Even a cursory reading of the Book of Acts reveals that the believers of the First Century consistently and confidently offered deliverance and salvation to others “in the name of Jesus Christ.” One such example is in Acts 3.
Now Peter and John went up together into the temple at the hour of prayer, being the ninth hour.
And a certain man lame from his mother’s womb was carried, whom they laid daily at the gate of the temple which is called Beautiful, to ask alms of them that entered into the temple;
Who seeing Peter and John about to go into the temple asked an alms.
And Peter, fastening his eyes upon him with John, said, Look on us.
And he gave heed unto them, expecting to receive something of them.
Then Peter said, Silver and gold have I none; but such as I have give I thee: In the name of Jesus Christ of Nazareth rise up and walk.
And he took him by the right hand, and lifted him up: and immediately his feet and ankle bones received strength.
And he leaping up stood, and walked, and entered with them into the temple, walking, and leaping, and praising God.
And all the people saw him walking and praising God:
Note that Peter and John healed the man, but they, in and of themselves, were not the source of the healing power (see verse 12). This healing was imparted in the name of Jesus Christ.
And his name through faith in his name hath made this man strong, whom ye see and know: yea, the faith which is by him hath given him this perfect soundness in the presence of you all.
Furthermore, we read that having seen the power inherent in the name of Jesus Christ, thousands chose to believe on that name for their own salvation (Acts 4:4).
Even the religious leaders recognized the importance of that name in that, when confronting Peter and John, they did not command them to stop healing, or even to stop preaching, but “they commanded that they should not speak in the name of Jesus” (Acts 5:40).
Later in the Book of Acts, we read of a group of individuals who obviously had witnessed great works being performed in the name of Jesus Christ, and felt that by simply using that name they could achieve the same results. They were sorely disappointed! (See Acts 19:13–17.) Whether or not one speaks the name of Jesus Christ is relatively unimportant.5 The real question is ─ do I have the right to go out into the world, representing him, “in his name?”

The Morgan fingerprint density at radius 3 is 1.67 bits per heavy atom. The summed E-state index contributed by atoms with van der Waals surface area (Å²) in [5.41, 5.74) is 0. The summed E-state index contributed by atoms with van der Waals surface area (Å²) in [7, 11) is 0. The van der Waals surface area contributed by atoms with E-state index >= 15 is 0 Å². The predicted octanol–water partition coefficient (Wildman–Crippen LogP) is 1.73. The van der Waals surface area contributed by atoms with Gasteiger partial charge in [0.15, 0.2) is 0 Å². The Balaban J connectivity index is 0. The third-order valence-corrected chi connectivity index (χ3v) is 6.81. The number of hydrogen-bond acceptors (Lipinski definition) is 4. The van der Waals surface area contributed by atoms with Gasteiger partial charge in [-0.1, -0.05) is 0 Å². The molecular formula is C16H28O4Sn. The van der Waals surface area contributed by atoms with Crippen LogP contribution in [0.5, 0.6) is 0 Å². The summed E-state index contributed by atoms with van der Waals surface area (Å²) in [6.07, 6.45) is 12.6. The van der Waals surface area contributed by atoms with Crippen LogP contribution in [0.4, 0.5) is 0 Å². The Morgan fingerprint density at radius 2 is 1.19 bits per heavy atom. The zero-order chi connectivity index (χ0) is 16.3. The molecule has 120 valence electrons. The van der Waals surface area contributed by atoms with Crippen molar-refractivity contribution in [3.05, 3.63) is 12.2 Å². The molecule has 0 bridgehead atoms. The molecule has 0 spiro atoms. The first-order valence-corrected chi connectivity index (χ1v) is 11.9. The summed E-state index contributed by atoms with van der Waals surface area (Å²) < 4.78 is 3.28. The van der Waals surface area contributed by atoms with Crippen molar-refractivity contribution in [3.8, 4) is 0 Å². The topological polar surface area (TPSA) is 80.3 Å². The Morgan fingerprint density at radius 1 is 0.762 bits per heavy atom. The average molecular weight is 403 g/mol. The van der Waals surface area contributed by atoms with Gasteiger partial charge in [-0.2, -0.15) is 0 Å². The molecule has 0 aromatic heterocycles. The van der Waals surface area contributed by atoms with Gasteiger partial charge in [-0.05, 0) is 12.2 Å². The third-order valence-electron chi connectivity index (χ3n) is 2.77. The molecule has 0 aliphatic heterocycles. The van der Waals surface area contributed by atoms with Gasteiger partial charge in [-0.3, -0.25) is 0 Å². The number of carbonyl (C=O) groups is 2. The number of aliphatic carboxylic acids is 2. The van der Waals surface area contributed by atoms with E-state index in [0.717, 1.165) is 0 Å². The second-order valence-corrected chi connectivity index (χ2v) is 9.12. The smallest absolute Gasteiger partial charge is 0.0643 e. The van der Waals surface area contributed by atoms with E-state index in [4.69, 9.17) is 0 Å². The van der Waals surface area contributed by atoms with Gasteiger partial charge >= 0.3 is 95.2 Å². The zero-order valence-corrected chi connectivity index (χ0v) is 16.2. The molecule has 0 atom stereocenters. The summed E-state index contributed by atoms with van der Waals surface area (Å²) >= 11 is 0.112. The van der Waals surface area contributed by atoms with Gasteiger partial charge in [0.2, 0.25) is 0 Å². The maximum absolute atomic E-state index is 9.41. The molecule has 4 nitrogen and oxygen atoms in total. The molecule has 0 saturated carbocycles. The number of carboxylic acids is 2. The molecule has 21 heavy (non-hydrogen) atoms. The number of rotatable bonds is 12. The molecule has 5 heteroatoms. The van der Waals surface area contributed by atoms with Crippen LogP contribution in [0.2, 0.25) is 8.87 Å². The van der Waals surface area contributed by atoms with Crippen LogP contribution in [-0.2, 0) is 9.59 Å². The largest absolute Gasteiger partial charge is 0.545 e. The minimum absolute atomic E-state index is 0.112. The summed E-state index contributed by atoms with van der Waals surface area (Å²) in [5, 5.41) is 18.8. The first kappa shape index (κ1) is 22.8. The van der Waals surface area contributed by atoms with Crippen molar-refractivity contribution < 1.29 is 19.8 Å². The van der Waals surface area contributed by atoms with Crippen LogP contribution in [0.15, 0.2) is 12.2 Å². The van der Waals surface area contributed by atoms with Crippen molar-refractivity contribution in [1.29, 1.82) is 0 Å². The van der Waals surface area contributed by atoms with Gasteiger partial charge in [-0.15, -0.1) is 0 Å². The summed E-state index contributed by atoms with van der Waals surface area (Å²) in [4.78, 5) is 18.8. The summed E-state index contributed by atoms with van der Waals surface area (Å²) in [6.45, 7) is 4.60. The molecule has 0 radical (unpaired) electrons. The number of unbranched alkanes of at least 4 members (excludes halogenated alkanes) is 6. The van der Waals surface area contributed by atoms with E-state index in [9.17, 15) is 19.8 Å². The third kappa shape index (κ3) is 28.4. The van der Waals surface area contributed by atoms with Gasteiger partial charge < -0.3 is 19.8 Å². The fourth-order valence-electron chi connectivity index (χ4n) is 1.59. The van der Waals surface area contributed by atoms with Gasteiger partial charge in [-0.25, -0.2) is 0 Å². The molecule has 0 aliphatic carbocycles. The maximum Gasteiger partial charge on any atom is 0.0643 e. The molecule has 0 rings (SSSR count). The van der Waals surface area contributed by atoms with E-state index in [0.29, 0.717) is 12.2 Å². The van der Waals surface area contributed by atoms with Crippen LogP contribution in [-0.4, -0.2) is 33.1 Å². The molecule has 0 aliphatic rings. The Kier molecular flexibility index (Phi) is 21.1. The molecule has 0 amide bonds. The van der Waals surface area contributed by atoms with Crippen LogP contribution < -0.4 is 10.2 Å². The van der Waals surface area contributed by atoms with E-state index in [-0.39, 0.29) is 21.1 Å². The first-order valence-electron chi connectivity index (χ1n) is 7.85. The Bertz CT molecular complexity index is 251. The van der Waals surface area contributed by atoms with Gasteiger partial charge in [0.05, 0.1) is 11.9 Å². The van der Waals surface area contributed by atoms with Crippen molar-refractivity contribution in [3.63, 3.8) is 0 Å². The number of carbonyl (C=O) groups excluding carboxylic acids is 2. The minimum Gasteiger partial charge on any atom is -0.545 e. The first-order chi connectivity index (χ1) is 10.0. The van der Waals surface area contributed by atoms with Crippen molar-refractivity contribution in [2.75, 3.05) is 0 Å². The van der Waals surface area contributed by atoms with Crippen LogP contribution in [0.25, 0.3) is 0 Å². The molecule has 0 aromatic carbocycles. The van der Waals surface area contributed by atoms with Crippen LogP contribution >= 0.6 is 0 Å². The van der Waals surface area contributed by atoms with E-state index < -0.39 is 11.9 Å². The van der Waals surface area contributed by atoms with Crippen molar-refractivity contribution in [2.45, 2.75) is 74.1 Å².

I have that right. If you have believed on Jesus Christ, you, too, have that right. This world around us is bursting with need and screaming for deliverance. We are fully equipped to bring that deliverance, just as our Lord did. Let us go forth in his name.
That name above every other name,
From age to age it stands the same.
The only name, the precious name:
The name of Jesus Christ.
1These early leaders are commonly referred to as “Church Fathers.”
2Although it is not pertinent to this study, it is helpful to note that early in the Fourth Century, the church was fiercely divided regarding the doctrine of the trinity. By the end of the Fourth Century, this doctrine had become almost universally accepted. This could perhaps account for the fact that the manuscripts available to us, those dating later than the mid-Fourth Century, were amended in this fashion.
3Eusebius of Caesarea, a supporter of the trinitarian doctrine, quoted Matthew 28:19 as reading “in my name” eighteen times in his writings.
4It should be mentioned that if Jesus had indeed instructed his followers to baptize in the name of the Father, Son, and Holy Spirit, they systematically disobeyed this command, for in the Book of Acts we read of them baptizing only “in the name of Jesus Christ.”
5Consider John 10:25: “Jesus answered them, I told you, and ye believed not: the works that I do in my Father’s name, they bear witness of me.” And yet we do not read of him saying, “in the name of the Father” preceding his healings or miracles.[Bold print added for emphasis.]